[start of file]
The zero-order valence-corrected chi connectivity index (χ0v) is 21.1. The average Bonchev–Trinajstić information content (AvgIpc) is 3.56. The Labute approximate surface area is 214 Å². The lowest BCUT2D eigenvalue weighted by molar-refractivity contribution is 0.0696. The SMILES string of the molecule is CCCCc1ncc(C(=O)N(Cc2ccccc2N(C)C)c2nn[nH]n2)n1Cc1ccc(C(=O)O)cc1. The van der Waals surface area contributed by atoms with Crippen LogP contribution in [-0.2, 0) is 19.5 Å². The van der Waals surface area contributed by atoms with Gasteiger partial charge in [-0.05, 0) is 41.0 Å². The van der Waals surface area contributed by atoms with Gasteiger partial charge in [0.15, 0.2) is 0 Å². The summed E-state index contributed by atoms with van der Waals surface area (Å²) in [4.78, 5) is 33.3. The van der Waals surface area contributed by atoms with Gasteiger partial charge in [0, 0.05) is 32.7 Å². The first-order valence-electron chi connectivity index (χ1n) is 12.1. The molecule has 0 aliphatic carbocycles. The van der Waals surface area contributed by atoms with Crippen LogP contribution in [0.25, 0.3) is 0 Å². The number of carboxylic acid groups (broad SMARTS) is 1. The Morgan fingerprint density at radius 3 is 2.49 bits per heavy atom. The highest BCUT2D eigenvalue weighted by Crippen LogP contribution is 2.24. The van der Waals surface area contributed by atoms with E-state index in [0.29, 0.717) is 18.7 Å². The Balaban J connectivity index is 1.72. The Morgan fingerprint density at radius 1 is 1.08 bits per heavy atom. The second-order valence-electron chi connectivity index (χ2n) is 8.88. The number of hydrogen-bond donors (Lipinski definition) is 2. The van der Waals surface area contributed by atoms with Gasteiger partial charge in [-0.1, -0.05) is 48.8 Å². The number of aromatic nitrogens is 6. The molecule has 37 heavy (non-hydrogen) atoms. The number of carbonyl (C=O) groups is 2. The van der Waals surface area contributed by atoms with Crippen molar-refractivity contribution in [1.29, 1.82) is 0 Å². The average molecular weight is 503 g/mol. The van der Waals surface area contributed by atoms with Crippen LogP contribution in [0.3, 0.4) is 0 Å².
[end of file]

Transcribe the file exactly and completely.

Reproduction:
The zero-order valence-corrected chi connectivity index (χ0v) is 21.1. The average Bonchev–Trinajstić information content (AvgIpc) is 3.56. The Labute approximate surface area is 214 Å². The lowest BCUT2D eigenvalue weighted by molar-refractivity contribution is 0.0696. The SMILES string of the molecule is CCCCc1ncc(C(=O)N(Cc2ccccc2N(C)C)c2nn[nH]n2)n1Cc1ccc(C(=O)O)cc1. The van der Waals surface area contributed by atoms with Crippen LogP contribution in [-0.2, 0) is 19.5 Å². The van der Waals surface area contributed by atoms with Gasteiger partial charge in [-0.05, 0) is 41.0 Å². The van der Waals surface area contributed by atoms with Gasteiger partial charge in [0.15, 0.2) is 0 Å². The summed E-state index contributed by atoms with van der Waals surface area (Å²) in [4.78, 5) is 33.3. The van der Waals surface area contributed by atoms with Gasteiger partial charge in [0, 0.05) is 32.7 Å². The first-order valence-electron chi connectivity index (χ1n) is 12.1. The molecule has 0 aliphatic carbocycles. The van der Waals surface area contributed by atoms with Crippen LogP contribution in [0.25, 0.3) is 0 Å². The number of carboxylic acid groups (broad SMARTS) is 1. The Morgan fingerprint density at radius 3 is 2.49 bits per heavy atom. The highest BCUT2D eigenvalue weighted by Crippen LogP contribution is 2.24. The van der Waals surface area contributed by atoms with E-state index in [0.29, 0.717) is 18.7 Å². The Balaban J connectivity index is 1.72. The Morgan fingerprint density at radius 1 is 1.08 bits per heavy atom. The second-order valence-electron chi connectivity index (χ2n) is 8.88. The number of hydrogen-bond donors (Lipinski definition) is 2. The van der Waals surface area contributed by atoms with Gasteiger partial charge in [-0.1, -0.05) is 48.8 Å². The number of aromatic nitrogens is 6. The molecule has 37 heavy (non-hydrogen) atoms. The number of carbonyl (C=O) groups is 2. The van der Waals surface area contributed by atoms with Crippen molar-refractivity contribution in [1.29, 1.82) is 0 Å². The average molecular weight is 503 g/mol. The van der Waals surface area contributed by atoms with Crippen LogP contribution in [0.3, 0.4) is 0 Å².